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How to Read Food Labels

by Sima Cohen

June 10, 2013 | 1:00 pm

Low-fat
A 1600 calorie diet should contain between 36-62 grams of dietary fat. Low fat foods contain 3 grams of fat or less per serving.

Fat free
Non fat or fat free foods are not carb free foods. Often fat free foods are much higher in carbs than regular foods. Fat free also does not mean calorie free. The FDA states that in order to achieve this label, the food must contain less than 0.5 grams of fat per serving.

Please also keep in mind that “0″ does not always mean “0″. The food could contain 0.4 grams of fat per serving and still qualify as 0 fat or “fat free”. If you eat a whole box or can or package, you could be consuming 1000 calories and 100 grams of fat!

Sugar free
Sugar free does not mean it is carb free. If you compare the sugar free and the regular product and the carb content is much higher in the sugar free product, use whichever tastes best to you. Sugar free means the product has less than 0.5 grams of sugar per serving.

Low sodium
Low Sodium is 140 milligrams or less per serving, and Very Low Sodium is 35 milligrams or less per serving.

    Beware of the words “Less” or “Reduced” and use your common sense: less does not mean none.

    For beef, low-fat is the preferred option. When buying beef look for 70-90% extra lean.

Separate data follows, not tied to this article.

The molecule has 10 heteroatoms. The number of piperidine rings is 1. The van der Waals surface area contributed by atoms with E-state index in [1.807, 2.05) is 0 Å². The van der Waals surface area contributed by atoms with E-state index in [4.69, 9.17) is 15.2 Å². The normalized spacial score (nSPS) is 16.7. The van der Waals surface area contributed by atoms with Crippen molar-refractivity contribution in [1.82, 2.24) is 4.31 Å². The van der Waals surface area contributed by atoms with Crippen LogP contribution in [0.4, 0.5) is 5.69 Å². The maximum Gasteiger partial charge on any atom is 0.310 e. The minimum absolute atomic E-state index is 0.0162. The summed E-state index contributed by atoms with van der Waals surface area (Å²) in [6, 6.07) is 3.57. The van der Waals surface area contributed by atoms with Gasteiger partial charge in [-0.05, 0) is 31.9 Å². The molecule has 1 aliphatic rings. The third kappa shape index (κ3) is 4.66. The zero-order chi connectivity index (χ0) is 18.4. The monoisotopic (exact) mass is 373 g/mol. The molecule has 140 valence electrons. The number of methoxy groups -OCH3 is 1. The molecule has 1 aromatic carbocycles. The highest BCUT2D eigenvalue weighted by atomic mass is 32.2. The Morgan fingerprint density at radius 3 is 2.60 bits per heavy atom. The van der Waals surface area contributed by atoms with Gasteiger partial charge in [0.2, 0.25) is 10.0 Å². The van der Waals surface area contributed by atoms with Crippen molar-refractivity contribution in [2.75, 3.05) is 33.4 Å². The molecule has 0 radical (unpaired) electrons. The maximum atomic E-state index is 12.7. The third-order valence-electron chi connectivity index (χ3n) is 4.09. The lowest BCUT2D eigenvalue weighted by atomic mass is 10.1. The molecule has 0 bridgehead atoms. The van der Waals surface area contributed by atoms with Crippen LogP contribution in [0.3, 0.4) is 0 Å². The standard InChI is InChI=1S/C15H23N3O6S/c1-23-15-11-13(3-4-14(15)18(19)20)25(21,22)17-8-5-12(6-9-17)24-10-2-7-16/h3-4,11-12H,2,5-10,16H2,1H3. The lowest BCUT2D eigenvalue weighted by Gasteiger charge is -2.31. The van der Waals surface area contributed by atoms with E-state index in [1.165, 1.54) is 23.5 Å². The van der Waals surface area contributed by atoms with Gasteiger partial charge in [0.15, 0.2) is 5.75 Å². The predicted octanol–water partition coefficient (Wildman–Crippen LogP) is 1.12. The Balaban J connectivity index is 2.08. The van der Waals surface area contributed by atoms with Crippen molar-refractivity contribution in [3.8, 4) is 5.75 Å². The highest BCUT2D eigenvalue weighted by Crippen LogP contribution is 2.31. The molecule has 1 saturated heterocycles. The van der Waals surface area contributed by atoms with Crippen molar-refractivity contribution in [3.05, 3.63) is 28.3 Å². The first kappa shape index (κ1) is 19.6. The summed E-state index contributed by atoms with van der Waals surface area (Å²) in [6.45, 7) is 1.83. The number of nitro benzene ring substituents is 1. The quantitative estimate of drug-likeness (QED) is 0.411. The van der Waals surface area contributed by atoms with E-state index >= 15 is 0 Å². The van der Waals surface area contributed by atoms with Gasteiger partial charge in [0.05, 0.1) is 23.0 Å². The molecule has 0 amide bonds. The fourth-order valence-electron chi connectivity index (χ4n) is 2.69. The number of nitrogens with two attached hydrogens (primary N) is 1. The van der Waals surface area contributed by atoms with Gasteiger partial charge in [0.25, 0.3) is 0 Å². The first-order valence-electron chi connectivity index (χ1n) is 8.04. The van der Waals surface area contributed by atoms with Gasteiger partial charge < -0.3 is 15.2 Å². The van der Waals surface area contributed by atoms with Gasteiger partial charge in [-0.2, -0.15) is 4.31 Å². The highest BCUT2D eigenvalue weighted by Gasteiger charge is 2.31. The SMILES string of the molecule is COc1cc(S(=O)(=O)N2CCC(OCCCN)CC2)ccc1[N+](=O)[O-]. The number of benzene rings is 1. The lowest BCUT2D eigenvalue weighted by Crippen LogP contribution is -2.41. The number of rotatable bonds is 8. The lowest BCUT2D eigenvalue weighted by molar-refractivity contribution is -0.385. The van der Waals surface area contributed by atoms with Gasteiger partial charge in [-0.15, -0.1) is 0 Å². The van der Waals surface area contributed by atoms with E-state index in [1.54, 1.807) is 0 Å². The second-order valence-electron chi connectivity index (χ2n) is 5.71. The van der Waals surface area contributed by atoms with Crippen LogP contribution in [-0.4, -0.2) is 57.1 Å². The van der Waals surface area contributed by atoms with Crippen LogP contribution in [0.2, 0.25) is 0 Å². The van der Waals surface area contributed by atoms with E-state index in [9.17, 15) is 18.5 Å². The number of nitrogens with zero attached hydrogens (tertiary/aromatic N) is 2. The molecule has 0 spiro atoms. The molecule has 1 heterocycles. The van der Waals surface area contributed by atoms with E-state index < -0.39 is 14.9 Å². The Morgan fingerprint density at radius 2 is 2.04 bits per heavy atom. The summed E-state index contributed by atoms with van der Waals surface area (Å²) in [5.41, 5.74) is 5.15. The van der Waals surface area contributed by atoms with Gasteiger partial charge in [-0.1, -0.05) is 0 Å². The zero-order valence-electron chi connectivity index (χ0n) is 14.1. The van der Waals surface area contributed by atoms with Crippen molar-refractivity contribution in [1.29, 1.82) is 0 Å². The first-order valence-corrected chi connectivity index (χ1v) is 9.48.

For dairy, low-fat or nonfat are the preferred options.

    For lean proteins such as chicken and turkey, there are a few things to watch out for. When buying ground meats, be sure it says “All white meat”. Any package that contains “dark meat” is not as lean and healthy. When buying breast meat, boneless and skinless are the leanest cuts. For deli slices you should opt for low sodium and make sure the slices contain only white meat.

    When buying canned foods, such as soups, be most aware of sodium content. The FDA’s “low sodium” requirements won’t apply to most canned foods. Look for “Light in Sodium” or about less than 400mg per serving.

    Jams, jellies, preserves, marmalades and fruit butters or spreads should be low in sugar or should not contain corn syrup or corn sugar. The fruit should be listed as the first ingredient instead of a juice version of the fruit, like in Smucker’s.

    With Peanut or Almond Butter, raw and unsalted are the way to go.

    When buying any wheat, grain or bread, the first ingredient should be “Whole” followed by the type of product it is.

    When buying pre-cut, pre-packaged fruit or vegetables fresh or frozen is best. Stay away from canned since there will be non-healthy ingredients added.

To your health,
Sima Cohen

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ABOUT THE AUTHOR

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Sima (which translates “Joy” in Hebrew) is poised to become the next big hit in health and wellness in America. An Israeli immigrant, Sima came to the states 20 years ago...

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